Vermont Judge Closes Gym That Opened Despite Lockdown After State Attorney General Sues Owner

A Vermont judge sided with state Attorney General T.J. Donovan and ordered Club Fitness, a gym that opened amid the lockdown, to cease all in-person, indoor operations.

Donovan filed a civil lawsuit against the gym and its owner, Sean Manovill, on Friday, and requested the preliminary injunction after officials found the business in violation of Governor Phil Scott's executive order. In granting the injunction, the judge said the state will suffer "immediate and irreparable harm" if the gym continues to violate the order.

The governor ordered all gyms to close in March as part of the state's measures to curb the spread of a new coronavirus. Manovill told Newsweek he initially complied with the order but reopened the gym's doors on May 1. He said his intention in reopening was to give people an outlet to improve their physical and mental health and wasn't guided by a desire to drive profits.

"I am going to make sure that I give people the mental health outlet and the physical health outlet they desperately need," Manovill said. "Opening this gym for the few people who are using it is important for them but it's not making me money."

The Rutland Police Department received complaints about the business being open, and Corporal A. Heath Plemmons observed people working out less than six feet apart and not wearing masks on two occasions in May. The officer reported no one was cleaning fitness equipment in between uses, a claim Manovill rejected as false.

club fitness vermont gym coronavirus close court
A judge issued an injunction requiring Club Fitness, a Vermont gym, to close down in compliance with the state's executive order. Google Maps

Manovill told the officer he cleans the equipment himself and no more than 10 people are allowed in the facility at one time, according to court filings. He explained to Newsweek that the gym tracks the equipment customers are using, cleans it when they're done and then requires a 10-minute waiting period before someone else can use it.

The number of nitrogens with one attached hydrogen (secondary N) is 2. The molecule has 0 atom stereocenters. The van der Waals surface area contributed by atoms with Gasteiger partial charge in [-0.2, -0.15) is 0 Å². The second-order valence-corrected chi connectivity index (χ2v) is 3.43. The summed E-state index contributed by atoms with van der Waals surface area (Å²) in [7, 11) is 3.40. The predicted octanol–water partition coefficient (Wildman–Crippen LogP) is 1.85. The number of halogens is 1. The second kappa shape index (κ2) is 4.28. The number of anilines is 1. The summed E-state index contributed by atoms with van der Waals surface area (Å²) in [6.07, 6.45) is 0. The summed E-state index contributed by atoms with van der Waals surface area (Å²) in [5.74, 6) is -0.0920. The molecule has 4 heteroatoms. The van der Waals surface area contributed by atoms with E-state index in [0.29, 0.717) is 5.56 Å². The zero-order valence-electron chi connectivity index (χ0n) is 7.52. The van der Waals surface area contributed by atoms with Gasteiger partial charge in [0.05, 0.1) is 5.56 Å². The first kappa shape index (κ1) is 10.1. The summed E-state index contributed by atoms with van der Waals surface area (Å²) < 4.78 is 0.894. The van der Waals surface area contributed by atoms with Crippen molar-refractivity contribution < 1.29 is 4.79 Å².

After receiving a cease-and-desist letter and a few days of conversations with Donovan, Manovill said they reached a compromise and he would temporarily close down the gym. However, he claimed he was under the impression he would be allowed to reopen on Friday, the initial expiration date for the state of emergency. On Friday, officers once again observed the gym open to customers, prompting Donovan to file the court documents.

"I'm disappointed we have to go to court to seek compliance with the Governor's lawful executive order," Donovan said in a statement. "The vast majority of Vermonters have done the right thing. It's not fair to them or other businesses to let Mr. Manovill openly violate the order."

Newsweek reached out to the attorney general's office for comment but did not receive a response in time for publication.

The state's been successful in flattening the curve and some restrictions have been eased but Scott extended the state of emergency until June 15 and gyms are required to remain closed. The judge's ruling prohibits Club Fitness from conducting in-person, indoor operations for as long as the state of emergency executive order is in place.

Every day that Manovill violates the order comes with a $1,000 fine and pursuing a court battle has its own set of expenses that could take a toll on his savings. But, he said if he's required to remain closed until June, his business won't survive and everything he worked for his whole life is "over with."

"The state of Vermont is saying you're going out of business," Manovill said. "Taking this on is going to break me, but by me standing up and fighting I'm seeing it as a fight for many other small businesses who can't feed their family, and they might be able to open up sooner because of me."

The two parties are due back in court on May 29.